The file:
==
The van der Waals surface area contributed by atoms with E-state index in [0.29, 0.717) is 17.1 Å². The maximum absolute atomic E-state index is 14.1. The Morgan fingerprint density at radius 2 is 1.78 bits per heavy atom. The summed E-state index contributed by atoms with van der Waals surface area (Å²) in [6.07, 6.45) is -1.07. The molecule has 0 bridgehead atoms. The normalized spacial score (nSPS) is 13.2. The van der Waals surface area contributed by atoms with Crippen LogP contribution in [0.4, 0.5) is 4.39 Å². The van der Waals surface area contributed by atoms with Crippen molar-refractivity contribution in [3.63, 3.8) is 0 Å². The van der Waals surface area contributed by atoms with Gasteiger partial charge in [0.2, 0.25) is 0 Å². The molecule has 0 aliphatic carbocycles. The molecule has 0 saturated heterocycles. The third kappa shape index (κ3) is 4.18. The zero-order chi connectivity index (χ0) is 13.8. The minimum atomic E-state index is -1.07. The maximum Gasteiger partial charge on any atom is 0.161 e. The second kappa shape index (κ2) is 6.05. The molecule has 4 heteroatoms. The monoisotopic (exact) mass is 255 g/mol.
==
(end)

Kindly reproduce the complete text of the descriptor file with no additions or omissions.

The van der Waals surface area contributed by atoms with E-state index in [0.29, 0.717) is 17.1 Å². The maximum absolute atomic E-state index is 14.1. The Morgan fingerprint density at radius 2 is 1.78 bits per heavy atom. The summed E-state index contributed by atoms with van der Waals surface area (Å²) in [6.07, 6.45) is -1.07. The molecule has 0 bridgehead atoms. The normalized spacial score (nSPS) is 13.2. The van der Waals surface area contributed by atoms with Crippen LogP contribution in [0.4, 0.5) is 4.39 Å². The van der Waals surface area contributed by atoms with Crippen molar-refractivity contribution in [3.63, 3.8) is 0 Å². The van der Waals surface area contributed by atoms with Gasteiger partial charge in [0.2, 0.25) is 0 Å². The molecule has 0 aliphatic carbocycles. The molecule has 0 saturated heterocycles. The third kappa shape index (κ3) is 4.18. The zero-order chi connectivity index (χ0) is 13.8. The minimum atomic E-state index is -1.07. The maximum Gasteiger partial charge on any atom is 0.161 e. The second kappa shape index (κ2) is 6.05. The molecule has 4 heteroatoms. The monoisotopic (exact) mass is 255 g/mol.